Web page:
The second Civil War will be fought over Thanksgiving. That's the devilish concept at the heart of The Oath, the new dark comedy from Ike Barinholtz that imagines families tearing at each other's throats over the latest machinations of the U.S. government. It doesn't have to imagine too hard. Written and filmed in a white-hot rage over the last year, The Oath barely bothers to mask the inspiration for its dystopia. The film's chief fantastical ingredient is a Stalinist "loyalty oath" to the country that federal officials have strongly encouraged every American to sign by Black Friday, but most of the biggest scenes of familial conflict don't even get around to it. This household has enough real-world disagreements to fight over already, and no oath will ever be violated as blithely as the one to keep politics away from the dinner table.
Barinholtz writes, directs, produces and stars as suburban dad Chris, who's a barely exaggerated version of Barinholtz himself: a sanctimonious, pedantic, cable news-addicted liberal with a white-savior complex the size of Mt. Kilimanjaro. If that sounds harsh, rest assured Barinholtz is in on the joke. The brash comedy ringer from the likes of The Mindy Project and this year's Blockers steps outside his Twitter feed to make his character the most obnoxious person in the room, no easy task in a cast populated with paramilitary psychopaths and torch-bearers for fascism.
Chris's wife Kai (the red-hot Tiffany Haddish, who also exec-produces but doesn't give herself much to do) lets his family roll off her back. But Chris is incapable of doing the same, and over the course of a Thanksgiving weekend at his house he will lecture his siblings (Carrie Brownstein and real-life brother Jon Barinholtz), parents (Nora Dunn and Chris Ellis) and even Kai on their unforgivable moral sins. Chris has no sense of proportion, so referring to an Asian-American man as "Chinese" gets the same verbal tongue-lashing as waving off the government opening fire on protestors.
Chris's chief ideological competition is his brother's girlfriend Abbie (a perfectly icy Meredith Hagner), a right-wing Internet troll who delights in targeting "haters and losers" and thinks Chris Rock is a racist. Their fights ring with the familiar bells of online insults: "I'd love to see your source for that!" "So anyone who doesn't agree with you is a racist?" Most of this movie would work as a radio play – and might actually have worked better that way, so we couldn't get as sick of seeing the same two rooms for 90 minutes.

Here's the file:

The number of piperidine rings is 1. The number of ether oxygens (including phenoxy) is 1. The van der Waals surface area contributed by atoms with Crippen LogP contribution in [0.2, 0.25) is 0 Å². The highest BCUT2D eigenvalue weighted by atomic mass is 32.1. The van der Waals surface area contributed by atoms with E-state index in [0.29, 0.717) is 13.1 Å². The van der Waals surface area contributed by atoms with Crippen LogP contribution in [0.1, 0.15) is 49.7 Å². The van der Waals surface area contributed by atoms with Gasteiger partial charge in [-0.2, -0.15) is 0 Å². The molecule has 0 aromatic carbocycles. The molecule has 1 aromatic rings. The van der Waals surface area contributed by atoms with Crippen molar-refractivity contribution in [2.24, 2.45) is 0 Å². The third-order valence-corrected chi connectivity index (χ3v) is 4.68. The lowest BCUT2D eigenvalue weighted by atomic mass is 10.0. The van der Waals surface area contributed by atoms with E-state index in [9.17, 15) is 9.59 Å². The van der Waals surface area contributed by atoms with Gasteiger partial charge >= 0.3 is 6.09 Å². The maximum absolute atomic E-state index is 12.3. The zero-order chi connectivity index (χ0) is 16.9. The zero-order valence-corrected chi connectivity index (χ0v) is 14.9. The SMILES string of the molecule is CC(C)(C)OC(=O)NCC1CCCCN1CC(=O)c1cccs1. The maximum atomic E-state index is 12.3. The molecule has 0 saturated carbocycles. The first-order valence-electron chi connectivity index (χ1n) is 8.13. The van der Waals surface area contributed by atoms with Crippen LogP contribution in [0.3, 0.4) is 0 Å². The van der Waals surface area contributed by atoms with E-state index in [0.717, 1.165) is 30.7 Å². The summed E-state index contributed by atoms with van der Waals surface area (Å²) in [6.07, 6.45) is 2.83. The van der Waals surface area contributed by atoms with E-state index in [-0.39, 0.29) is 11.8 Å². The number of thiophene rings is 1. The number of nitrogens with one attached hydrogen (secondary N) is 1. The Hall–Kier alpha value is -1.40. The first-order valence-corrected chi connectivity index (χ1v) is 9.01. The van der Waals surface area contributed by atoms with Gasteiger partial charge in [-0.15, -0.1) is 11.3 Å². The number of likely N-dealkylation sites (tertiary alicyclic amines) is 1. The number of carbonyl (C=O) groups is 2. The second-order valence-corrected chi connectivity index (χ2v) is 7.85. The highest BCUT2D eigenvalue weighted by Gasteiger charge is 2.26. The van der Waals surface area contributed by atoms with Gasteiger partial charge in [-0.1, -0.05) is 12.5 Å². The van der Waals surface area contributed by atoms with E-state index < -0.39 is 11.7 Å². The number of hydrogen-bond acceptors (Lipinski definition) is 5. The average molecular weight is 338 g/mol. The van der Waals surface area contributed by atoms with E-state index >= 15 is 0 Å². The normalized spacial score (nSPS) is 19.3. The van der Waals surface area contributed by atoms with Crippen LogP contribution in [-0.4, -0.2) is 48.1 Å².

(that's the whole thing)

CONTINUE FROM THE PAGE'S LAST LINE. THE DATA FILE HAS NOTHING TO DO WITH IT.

After one particularly seismic showdown, Chris finally faces the opponents he's been warning of, or maybe waiting for, all along: extrajudicial government forces (John Cho and Billy Magnussen) who enter his home to make sure he's not "impeding a private citizen's choice to sign the Oath." But it's one thing to scream at your family, and it's another to try to wield brute force against armed agents of the state. How can the morally righteous intimidate the morally bankrupt?
As a film, The Oath can be sloppy: It's filled with unnecessary characters; shrugs off talents like Haddish, Cho and Brownstein; and sets up conflicts that never truly pay off. But it's tapping into two primal strands of fear and loathing in America right now. One is the sense that we're all living in a powder keg, ready to burst into spasms of violence at any moment: Early, chilling scenes depict an incident of road rage that becomes a near-bloodbath for no reason, and a white man ordering people of color at a restaurant to "feel grateful that you live in this country." And the other is the deep sense of alienation a lot of people feel when they see just how far they've drifted away ideologically from their own flesh and blood. How could such divergent views of the world have originated under the same roof?
Barinholtz recognizes this terrifying rift, and plays it for plenty of cringe-induced laughter. But his film's biggest disappointment is that it doesn't want to get too near the beating, bloody heart of political division. News junkies tend to filter politics through the course of human events: They wait for things to happen, and react only to the latest developments. After too much of this, we run the risk of ignoring the existence of human belief: deeply held convictions about what's right and wrong that undergird our ability to make political judgments in the present day. The events make the headlines, but the beliefs are where our true capacity for change lives.
The Oath wants to interrogate belief, but as a third-act deus ex machina proves, it's only thinking about events. Its biggest joke might be the idea that politics alone can start and stop human evil, or heal a family.